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Newbie to the boards, pastry chef opening my own bakery

post #1 of 4
Thread Starter 

Hi everyone. I'm new here. Quick intro: I'm a self-taught pastry chef from Knoxville, TN. I'm in the process of (finally!) opening my own bakery. I've been selling my breads and pastries for several years, and demand has finally gotten to the point where I can justify a retail storefront to go along with the business-to-business and wholesaling I've been doing. If construction continues on schedule, I'll be open in early July. 


So, as a newbie to the retail and wholesale pastry world, I have a few questions I hope you guys might be willing to help me answer. I have background in hotels and hospitality, but I've never worked in a professional kitchen, and definitely never a bakery shop or pastry kitchen. I'm starting to plan out my baking schedule for the kitchen and I realize I haven't much idea how a bakery kitchen's schedule runs. Could anyone offer me a quick snapshot of their kitchen's day to help me get myself a little more organized? 


Thanks so much! (I've also cross-posted this in the Professional Chefs Forum as well. I hope that's ok.)

post #2 of 4



It depends on what you want to do.

If you will sell doughnuts and breakfast items, the schedule for production would start at around 2:00 a.m.

You'll need that time to process yeast raised doughs and to make the cake doughnuts....(if you're going that route)

On the other hand....if you are going to be just breads, pastries, cookies, cakes, etc.......maybe not.


I have experience in both. A typical day started at 2:00 am where I came in to start the yeast raised doughnuts and a few bread doughs.

By 5:00 am I am standing in front of a vat of fryer grease plopping cake doughnut batter from a hand held rotating machine.

By 6:00 am the sales girls were in to frost and finish items for sale when we opened at 7:00.


Like I said....it depends.

post #3 of 4

Congratulations, and good luck!  It might be helpful to get a book on the subject; maybe something like A Baker's Trade or The Baker's Trade by Zachary something - I bought the book about 10 years ago but don't think I have it anymore so my apologies because I could have the name wrong.  It might help to answer some questions, see if your library has it and you can skim it and see if there is anything useful for you.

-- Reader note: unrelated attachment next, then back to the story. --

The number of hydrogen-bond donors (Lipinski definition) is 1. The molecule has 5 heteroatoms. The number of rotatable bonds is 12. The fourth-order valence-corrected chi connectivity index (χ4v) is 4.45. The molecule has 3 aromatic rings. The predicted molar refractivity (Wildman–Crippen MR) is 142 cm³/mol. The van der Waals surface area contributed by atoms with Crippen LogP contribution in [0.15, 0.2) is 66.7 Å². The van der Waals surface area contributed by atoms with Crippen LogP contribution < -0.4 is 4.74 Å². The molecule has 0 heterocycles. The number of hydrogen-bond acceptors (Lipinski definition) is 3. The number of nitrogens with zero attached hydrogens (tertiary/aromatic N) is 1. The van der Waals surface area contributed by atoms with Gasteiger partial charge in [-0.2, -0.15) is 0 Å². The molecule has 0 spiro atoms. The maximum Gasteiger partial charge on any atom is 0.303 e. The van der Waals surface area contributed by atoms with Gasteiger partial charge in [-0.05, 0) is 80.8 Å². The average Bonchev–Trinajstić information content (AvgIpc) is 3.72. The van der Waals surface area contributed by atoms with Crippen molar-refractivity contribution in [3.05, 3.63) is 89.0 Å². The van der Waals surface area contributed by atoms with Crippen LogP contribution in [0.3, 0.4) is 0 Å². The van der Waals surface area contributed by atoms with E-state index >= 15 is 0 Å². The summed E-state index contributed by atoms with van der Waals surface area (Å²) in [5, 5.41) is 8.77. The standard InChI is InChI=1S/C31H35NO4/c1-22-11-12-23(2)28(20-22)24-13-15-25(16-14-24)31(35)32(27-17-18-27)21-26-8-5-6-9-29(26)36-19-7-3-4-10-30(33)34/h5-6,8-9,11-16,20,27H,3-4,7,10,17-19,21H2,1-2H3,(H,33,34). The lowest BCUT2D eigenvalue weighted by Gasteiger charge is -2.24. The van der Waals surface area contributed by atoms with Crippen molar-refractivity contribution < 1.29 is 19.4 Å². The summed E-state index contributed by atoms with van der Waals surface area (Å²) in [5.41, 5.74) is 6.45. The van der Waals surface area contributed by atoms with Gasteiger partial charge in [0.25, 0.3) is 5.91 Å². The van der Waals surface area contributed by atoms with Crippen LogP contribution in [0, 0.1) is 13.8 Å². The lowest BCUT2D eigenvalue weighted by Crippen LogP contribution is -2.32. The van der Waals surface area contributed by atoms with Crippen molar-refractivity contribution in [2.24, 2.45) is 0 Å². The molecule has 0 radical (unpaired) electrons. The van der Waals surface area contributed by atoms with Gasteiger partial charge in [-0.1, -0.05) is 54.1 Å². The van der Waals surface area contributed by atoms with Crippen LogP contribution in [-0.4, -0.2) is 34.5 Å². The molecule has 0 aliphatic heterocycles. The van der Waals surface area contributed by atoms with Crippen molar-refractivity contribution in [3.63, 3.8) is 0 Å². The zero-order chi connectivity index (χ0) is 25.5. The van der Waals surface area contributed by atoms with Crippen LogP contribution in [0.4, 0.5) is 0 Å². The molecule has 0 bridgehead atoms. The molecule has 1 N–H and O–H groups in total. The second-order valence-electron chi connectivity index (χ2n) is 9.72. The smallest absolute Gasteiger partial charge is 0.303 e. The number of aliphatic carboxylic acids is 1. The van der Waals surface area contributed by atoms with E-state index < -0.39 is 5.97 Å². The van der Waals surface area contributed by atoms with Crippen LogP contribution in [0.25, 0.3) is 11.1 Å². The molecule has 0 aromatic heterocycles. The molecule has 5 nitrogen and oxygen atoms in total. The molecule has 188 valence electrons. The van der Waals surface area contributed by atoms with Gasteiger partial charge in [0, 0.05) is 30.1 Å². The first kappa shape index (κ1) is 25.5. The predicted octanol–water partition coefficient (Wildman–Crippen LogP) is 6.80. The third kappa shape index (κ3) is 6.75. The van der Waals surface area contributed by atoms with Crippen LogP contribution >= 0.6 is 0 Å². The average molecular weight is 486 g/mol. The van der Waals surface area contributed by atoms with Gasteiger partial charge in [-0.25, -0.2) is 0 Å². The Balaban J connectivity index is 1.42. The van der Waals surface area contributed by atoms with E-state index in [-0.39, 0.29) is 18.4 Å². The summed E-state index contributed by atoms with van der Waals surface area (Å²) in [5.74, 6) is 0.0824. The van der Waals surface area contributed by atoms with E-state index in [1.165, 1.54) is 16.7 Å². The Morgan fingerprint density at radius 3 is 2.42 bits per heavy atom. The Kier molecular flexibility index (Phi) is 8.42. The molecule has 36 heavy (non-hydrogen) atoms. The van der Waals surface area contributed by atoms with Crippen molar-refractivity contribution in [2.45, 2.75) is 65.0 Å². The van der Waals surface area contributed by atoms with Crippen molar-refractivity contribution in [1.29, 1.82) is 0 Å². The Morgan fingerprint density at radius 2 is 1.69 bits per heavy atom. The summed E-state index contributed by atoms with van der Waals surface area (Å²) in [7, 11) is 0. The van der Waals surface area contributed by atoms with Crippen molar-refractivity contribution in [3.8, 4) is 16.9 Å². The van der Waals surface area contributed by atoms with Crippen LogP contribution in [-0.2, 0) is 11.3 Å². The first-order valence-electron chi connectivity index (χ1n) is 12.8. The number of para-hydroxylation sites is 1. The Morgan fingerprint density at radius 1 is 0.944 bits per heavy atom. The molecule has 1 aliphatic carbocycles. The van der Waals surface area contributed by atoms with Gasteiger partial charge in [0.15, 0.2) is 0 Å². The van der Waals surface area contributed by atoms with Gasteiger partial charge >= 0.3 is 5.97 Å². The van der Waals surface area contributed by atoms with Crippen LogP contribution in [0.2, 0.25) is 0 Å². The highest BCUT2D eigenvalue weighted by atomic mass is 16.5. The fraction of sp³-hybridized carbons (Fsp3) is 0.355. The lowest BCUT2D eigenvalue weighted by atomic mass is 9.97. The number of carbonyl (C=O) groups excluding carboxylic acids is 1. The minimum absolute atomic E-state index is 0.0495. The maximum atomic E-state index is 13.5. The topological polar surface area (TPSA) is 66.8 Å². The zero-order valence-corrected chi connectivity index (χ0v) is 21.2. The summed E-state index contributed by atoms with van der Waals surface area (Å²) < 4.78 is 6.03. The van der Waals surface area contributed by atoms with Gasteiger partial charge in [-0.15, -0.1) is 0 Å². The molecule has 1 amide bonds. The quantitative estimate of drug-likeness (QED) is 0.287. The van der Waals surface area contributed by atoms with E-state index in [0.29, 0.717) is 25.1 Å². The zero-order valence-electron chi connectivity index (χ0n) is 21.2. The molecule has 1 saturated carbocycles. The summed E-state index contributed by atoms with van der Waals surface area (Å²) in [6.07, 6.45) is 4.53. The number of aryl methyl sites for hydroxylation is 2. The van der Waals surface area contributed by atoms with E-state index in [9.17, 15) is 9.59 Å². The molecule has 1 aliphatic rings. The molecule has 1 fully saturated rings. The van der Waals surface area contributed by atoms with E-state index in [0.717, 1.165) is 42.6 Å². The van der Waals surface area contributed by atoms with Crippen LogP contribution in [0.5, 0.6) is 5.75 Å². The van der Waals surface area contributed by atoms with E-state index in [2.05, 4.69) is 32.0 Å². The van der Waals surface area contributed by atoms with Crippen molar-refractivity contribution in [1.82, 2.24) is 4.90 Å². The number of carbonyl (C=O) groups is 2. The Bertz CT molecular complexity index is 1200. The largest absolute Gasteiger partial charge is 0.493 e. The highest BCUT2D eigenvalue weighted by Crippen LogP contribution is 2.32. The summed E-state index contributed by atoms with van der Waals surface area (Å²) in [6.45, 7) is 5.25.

If you've been baking breads and things for a few years now, you have an idea of how to make up your production schedule, when things need to be done, what has to be done in advance, what your staples are (and I mean things like pastry cream, simple syrup, caramel, lemon curd,  browned butter) what your inventory needs to be for dry goods, dairy, packaging, etc.  Hopefully you have developed good habits for labeling and dating things, because once you have employees, everyone needs to be religious about this so you don't waste anything.   Make up a list of tasks that need to be done at the start and the end of the day, keep those posted on the wall in a clear protective cover.  Start a notebook for everything you need to keep track of so it is in one place (phone list/account numbers for all of the places you buy from; taking temps for your coolers and freezers, a sanitizer log, pest control log, grease trap cleaning, etc).  Make a copy of all of the formulas in your bakery and keep them somewhere safe (outside the bakery) just in case your recipe book is lost or stole.  Make each recipe its own page, in a clear protective cover.  Decide how you want the format to be and try to have all the recipes follow this convention.  - we have the original recipe as it was published or given, then columns for how it is scaled up by 2x, 3x, etc - I use excel for some of the things like cookie doughs, curds, tart fillings (if I have "make 15 raspberry almond tarts" no one has to waste time calculating how much to scale up the almond cream recipe for) and cheesecakes.